Digital advertising reached a tipping point last year. It not only began to draw advertising dollars away from TV, but it antagonized users on the mobile web in ways undreamed of several years ago. So there’s nowhere to go but up, and we predict 2016 will be an up year for smart brands. As Felix Salmon said, we have reached Peak Adtech.
Here’s what we think will happen:
1) Ads couldn’t have gotten more intrusive last year. So this year they will be using different, less annoying formats, and consumers will tolerate them more. They will grow more native both in format (Instagram ads) and in content (better use of data for targeting.)
2) Smaller publishers with ill-defined audiences will not be able to exist on ad revenues, and many of them will fold. At present, there is an unlimited supply of undistinguished publishers, and they’ve been just getting by. However, with ad blockers being used more and more, they will have to attract a subscription base, deliver more differentiated content, or just go away.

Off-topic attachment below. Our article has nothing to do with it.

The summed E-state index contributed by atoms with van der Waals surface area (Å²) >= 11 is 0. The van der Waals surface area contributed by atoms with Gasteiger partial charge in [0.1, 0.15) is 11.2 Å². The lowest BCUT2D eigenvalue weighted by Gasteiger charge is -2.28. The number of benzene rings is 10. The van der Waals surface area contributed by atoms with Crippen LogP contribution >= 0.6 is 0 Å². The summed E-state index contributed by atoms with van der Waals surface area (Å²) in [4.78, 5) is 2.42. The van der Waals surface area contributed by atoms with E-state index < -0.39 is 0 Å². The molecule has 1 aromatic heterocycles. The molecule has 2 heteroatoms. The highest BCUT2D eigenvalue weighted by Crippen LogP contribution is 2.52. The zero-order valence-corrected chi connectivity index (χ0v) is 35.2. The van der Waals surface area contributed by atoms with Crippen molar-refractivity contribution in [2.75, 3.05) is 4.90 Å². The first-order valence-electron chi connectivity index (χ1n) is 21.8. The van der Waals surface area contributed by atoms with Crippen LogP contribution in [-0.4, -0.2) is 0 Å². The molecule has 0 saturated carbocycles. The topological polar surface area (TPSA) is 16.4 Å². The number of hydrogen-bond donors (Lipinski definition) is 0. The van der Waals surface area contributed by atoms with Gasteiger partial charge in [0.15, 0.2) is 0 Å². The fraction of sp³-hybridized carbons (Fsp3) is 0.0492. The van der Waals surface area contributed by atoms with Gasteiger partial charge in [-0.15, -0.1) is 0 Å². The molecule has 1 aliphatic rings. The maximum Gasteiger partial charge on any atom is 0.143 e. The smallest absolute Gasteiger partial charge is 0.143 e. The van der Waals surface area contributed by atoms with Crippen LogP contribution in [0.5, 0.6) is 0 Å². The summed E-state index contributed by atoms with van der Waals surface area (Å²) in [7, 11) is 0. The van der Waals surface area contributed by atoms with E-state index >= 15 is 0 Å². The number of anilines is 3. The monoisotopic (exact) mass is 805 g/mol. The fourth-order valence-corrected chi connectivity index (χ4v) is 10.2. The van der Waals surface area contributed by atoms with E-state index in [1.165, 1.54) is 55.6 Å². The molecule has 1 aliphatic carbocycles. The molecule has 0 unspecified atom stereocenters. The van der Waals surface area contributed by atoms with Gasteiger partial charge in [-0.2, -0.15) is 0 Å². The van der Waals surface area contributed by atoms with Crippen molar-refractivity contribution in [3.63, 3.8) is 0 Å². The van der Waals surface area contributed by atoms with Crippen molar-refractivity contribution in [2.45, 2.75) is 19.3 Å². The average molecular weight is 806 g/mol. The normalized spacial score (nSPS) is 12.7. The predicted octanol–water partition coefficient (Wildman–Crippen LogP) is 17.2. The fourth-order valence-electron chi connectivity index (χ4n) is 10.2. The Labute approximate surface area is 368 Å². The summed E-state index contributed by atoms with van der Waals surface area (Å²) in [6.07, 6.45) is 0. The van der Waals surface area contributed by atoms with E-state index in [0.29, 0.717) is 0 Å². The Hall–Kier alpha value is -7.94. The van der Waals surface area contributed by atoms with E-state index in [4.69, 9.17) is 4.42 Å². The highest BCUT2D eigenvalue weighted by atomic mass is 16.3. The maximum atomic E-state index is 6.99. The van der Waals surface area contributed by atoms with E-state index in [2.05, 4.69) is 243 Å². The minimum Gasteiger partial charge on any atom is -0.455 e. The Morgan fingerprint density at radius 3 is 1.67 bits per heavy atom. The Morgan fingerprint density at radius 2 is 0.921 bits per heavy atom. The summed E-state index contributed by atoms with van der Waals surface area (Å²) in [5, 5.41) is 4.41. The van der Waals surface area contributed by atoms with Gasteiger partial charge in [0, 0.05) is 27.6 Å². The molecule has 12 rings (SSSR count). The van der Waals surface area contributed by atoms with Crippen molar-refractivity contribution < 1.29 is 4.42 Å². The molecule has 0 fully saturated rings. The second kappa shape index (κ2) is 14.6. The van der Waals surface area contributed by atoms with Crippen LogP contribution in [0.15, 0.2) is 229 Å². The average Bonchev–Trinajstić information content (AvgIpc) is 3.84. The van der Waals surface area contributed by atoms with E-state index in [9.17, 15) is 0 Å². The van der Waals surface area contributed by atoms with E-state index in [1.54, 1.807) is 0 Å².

3) Even the largest publishers will be attracted to platforms like Medium and Facebook, which have already aggregated the audiences. We will see unusual revenue sharing, partnering, and collaboration. Even the Washington Post, which has overtaken the New York Times in web traffic, will be encouraged to participate. New business models will evolve slowly.
4) The number of stories read in-app will increase in 2016, both because ad blockers and ads have both conspired to make mobile web browsing untenable.
5) Publishers will gravitate to cleaner, faster-loading Amp pages even if revenues may suffer somewhat. A great example of how Amp pages work is in Nuzzel, a news aggregator, where some of the stories are Amp pages and some are not. The difference in load times is amazing, and causes readers to spend more time on the Amp pages. Simply put, the experience is better.
6) And here’s something we’ve been saying for a long time: good creative MUST come back.
Salmon tells us this won’t happen quickly. “Ads have been getting increasingly annoying for years; they’re not going to suddenly become demure and well behaved overnight. But, for the first time since the web was invented, 2016 will be a year when adtech is forced into retreat. It’s going to be great to see it on the back foot for once. The change is going to be wonderful not only for the mobile web, but also — eventually — for creativity in the online ad industry. When brute force and invasions of privacy don’t work any more, that’s when creatives start to really show their value.”